The Supreme Court begins its 2011-2012 term
On Monday, October 3, 2011, the United States Supreme Court started its new term. Oral arguments are set for some cases this fall, while others will be heard during the spring session. Thousands of petitions for certiorari (review) were filed with the Court. Less than 100 cases will be heard by the Court this term. The average number over past years has been 75-80 cases per term.
Not all petitions for review have been ruled on. However, the Court denied this first week of the term two cases that would have had an affect on teen issues. The first involved an Illinois law requiring a daily period of silent prayer* or reflection. The law authorized schools to observe a moment for “silent prayer or for silent reflection on the anticipated activities of the day.” The lower federal court’s ruling remains in effect. In 2010, the 7th Circuit Court of Appeals said that there was a secular purpose behind the daily reflection: to calm students and prepare them for learning. The Court also declined without comment to hear a case involving a South Dakota special education* student who was placed in an alternative school for 38 days without a formal hearing. This left the ruling of the 8th Circuit Court of Appeals in place requiring the student’s parents to exhaust their remedies under the Individuals with Disabilities Education Act (IDEA) before resorting to filing a civil rights lawsuit.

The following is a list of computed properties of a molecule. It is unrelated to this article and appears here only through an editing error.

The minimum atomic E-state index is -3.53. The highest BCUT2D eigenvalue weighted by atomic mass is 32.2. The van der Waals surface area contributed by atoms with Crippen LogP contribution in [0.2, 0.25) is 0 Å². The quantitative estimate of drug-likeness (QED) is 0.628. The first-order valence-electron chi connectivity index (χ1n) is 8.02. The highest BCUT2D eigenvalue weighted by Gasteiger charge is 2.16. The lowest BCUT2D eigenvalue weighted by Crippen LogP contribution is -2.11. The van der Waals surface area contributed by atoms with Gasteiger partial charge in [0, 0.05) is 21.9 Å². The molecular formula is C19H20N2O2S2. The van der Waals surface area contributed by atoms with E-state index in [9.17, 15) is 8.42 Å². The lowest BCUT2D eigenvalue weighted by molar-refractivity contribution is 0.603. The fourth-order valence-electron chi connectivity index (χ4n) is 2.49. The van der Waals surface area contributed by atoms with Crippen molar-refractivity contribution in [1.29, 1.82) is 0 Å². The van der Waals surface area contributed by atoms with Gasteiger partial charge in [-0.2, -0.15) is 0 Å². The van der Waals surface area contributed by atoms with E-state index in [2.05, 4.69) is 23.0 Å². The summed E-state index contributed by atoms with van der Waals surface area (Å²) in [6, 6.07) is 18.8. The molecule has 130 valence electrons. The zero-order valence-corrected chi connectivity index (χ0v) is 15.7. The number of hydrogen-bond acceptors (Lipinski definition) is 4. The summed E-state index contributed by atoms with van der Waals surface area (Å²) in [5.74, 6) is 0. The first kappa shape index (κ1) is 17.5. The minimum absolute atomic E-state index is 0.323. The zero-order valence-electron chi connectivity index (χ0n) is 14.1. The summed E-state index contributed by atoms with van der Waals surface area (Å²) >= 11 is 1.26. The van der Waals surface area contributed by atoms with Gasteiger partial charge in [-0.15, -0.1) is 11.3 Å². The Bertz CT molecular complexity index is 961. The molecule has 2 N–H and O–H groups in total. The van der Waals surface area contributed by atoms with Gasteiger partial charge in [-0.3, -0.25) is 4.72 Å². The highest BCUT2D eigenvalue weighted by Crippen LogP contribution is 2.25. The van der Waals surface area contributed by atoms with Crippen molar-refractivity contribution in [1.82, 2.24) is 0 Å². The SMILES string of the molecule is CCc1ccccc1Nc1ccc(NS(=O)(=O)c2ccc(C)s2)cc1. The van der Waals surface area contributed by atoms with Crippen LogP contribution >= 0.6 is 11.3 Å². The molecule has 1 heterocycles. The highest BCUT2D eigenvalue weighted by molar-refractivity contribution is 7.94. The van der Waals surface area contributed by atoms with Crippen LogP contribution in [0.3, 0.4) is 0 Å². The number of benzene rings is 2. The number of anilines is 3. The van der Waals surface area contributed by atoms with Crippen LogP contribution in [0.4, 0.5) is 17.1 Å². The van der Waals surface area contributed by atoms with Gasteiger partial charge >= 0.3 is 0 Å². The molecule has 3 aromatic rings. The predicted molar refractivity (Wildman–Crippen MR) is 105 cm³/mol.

There are a few cases that are expected to be set for argument affecting teens and families. One challenge concerns the rules of the Federal Communications Commission (FCC) regarding profanity on television when children are most likely to be watching: the so-called “family hour” before 10:00 p.m. Broadcast networks claim the rules are vague and outdated when the Internet and cable television aren’t regulated. The issue arose during several award shows when celebrities used profanities in their on-air comments. The FCC fined the networks who have fought the sanctions for years. The government argues that the airwaves during these hours should remain a safe-haven for children. For more on this issue, click here.
Another issued expected to be addressed by the nine justices on the Court regards the use of global positioning systems (GPS) by the police. The question is whether law enforcement can place a GPS on a vehicle of a suspected drug dealer without court authority. Lower courts have ruled that a warrant is not necessary since drivers have no reasonable expectation of privacy while traveling on a public road or highway. Other courts have disagreed. A decision will affect teen drivers engaged in drug transactions.
A third issue that may be accepted for argument regards illegal immigration and state laws passed in Alabama and Arizona. The federal government sued Alabama claiming that control of the nation’s borders is exclusively a power of the federal government. In Arizona, the most egregious parts of the law have been put on hold until the Court settles the issues.
Finally, student free speech on the Internet is another issue the Court may rule on. For a review of the cases that may end up being decided by the Supreme Court, click here.
We will keep you posted on developments in these cases.
*Sherman v. Koch, USSC October 3, 2011, Case No. 10-1191.
** Doe v. Todd County School District, USSC, October 3, 2011 Case No. 10-1411.